7. Add the eggs one at a time, along with one tablespoon of the flour mixture. This helps to prevent the mixture from curdling. Break each egg into a cup first so you can check it for freshness and remove any bits of shell.
8. Add the flour and fruit to the creamed butter/sugar. Stir together until well combined.
9. Spoon the mixture into the prepared tin. Start in the middle of the tin and work out towards the edges. Press the mixture down and into the corners using a rubber scraper and flatten the top.
10. Sprinkle one teaspoon of cold water over the top of the cake then pat the cake down with your fingers or the rubber scraper until there is a very thin layer of water over the whole top. The water serves two functions. It helps you get the top of the cake level and it prevents the cake drying out.
11. Bake at 130C for 2 1/2 -3 1/2 hours until the cake is cooked and lightly browned. A skewer or thin metal knitting needle poked into the middle of the cake will come out clean - without any mixture stuck to it. Start testing after 2 1/2 hours, every 20 minutes.
12. Let the cake cool before covering with foil and storing in a cake tin in a cool place.
Add one teaspoon each of cinnamon, mixed spice and ground ginger to the flour mixture for a spiced flavour.
Add one tablespoon of marmalade at step 7 for a more citrus flavour.
Double this recipe to make a large cake and use a 23cm square cake tin. It will take 4 1/2-5 hours to bake.
Replace 1/4 cup fruit juice with 1/4 cup brandy.
Easy Christmas Fruit Cake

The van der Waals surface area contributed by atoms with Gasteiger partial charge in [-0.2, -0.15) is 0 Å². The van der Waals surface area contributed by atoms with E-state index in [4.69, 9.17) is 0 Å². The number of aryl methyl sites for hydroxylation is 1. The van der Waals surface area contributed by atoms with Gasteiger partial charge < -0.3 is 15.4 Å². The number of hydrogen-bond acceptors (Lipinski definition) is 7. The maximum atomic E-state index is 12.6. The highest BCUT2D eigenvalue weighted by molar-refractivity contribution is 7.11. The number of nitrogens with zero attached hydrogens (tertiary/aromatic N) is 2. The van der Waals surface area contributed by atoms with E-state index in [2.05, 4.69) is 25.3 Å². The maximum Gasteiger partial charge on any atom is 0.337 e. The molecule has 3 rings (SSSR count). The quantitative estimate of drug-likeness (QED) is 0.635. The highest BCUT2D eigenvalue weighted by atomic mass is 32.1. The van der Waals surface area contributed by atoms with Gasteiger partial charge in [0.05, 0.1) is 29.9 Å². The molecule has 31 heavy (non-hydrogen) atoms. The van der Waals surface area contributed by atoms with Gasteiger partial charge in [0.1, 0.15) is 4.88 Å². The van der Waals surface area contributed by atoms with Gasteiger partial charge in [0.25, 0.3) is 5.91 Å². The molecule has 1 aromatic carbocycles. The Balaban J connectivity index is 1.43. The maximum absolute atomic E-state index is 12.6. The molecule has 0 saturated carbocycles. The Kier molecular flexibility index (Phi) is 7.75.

BUTTER AND EGG-FREE Makes a 21cm x 21cm square cake or 23cm round cake
1kg mixed fruit
2 cups orange juice
2 cups flour
2 tsp baking powder
1. Place the mixed fruit in a large bowl.
2. Pour the two cups of fruit juice over the mixed fruit, stir and leave overnight.
3. Prepare the baking tin by lining both the inside and outside. (See below.)
4. Preheat oven to 150 degrees Celsius
5. Sift the flour and baking powder into a bowl and add to the mixed fruit and juice. Mix well together.
6. Place the mixture into the prepared tin and press down evenly into the corners by using a rubber scraper, or use your fingers dipped in water.
7. Bake in oven for two hours.
8. To test when the cake is done, insert a skewer - when the cake is cooked, the skewer will be clean when it comes out.
9. Remove from the oven and cool down completely before removing from the cake tin by carefully lifting the overlapped paper sides. Place in a cake tin. If storing the cake for more than a month, wrap in tin foil.
Instructions for lining a 21cm x 21cm square cake tin
1. Line the inside base and sides with greaseproof or baking paper. To do this cut two long strips 42cm in length and 21cm in width. Place one strip on the bottom with equal amount of paper up each side and overlapping the top edge of the tin and repeat the process with the second strip on the alternate side.
2. Line the outside of the tin (base and sides) with two layers of newspaper. To do this, cut a large square 42cm x 42cm for a 21cm tin. Position the tin on top in the middle of the paper. Cut a line (diagonal or straight) from each corner of the paper into each corner of the tin. Lift the sides of paper towards the tin and form the corners by overlapping the cut paper edges and secure in place with stainless steel pins, staples or steel paper clips.
- Taranaki Daily News
Orignal From: Its time to make Christmas cake